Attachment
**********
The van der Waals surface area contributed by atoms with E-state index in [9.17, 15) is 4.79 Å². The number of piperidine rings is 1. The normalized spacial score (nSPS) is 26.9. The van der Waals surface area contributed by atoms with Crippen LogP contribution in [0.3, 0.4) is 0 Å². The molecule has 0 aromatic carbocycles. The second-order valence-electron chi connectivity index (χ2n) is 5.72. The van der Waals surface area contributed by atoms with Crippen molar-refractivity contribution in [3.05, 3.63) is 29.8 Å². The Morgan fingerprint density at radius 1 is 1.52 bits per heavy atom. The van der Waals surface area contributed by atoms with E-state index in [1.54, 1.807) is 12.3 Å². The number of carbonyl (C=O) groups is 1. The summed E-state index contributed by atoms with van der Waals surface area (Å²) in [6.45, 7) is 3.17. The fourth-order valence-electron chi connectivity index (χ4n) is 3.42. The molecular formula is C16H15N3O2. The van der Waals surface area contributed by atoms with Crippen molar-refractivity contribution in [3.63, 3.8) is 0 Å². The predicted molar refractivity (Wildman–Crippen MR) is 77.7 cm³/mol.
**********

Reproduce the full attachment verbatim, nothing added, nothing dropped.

The van der Waals surface area contributed by atoms with E-state index in [9.17, 15) is 4.79 Å². The number of piperidine rings is 1. The normalized spacial score (nSPS) is 26.9. The van der Waals surface area contributed by atoms with Crippen LogP contribution in [0.3, 0.4) is 0 Å². The molecule has 0 aromatic carbocycles. The second-order valence-electron chi connectivity index (χ2n) is 5.72. The van der Waals surface area contributed by atoms with Crippen molar-refractivity contribution in [3.05, 3.63) is 29.8 Å². The Morgan fingerprint density at radius 1 is 1.52 bits per heavy atom. The van der Waals surface area contributed by atoms with E-state index in [1.54, 1.807) is 12.3 Å². The number of carbonyl (C=O) groups is 1. The summed E-state index contributed by atoms with van der Waals surface area (Å²) in [6.45, 7) is 3.17. The fourth-order valence-electron chi connectivity index (χ4n) is 3.42. The molecular formula is C16H15N3O2. The van der Waals surface area contributed by atoms with Crippen molar-refractivity contribution in [3.63, 3.8) is 0 Å². The predicted molar refractivity (Wildman–Crippen MR) is 77.7 cm³/mol.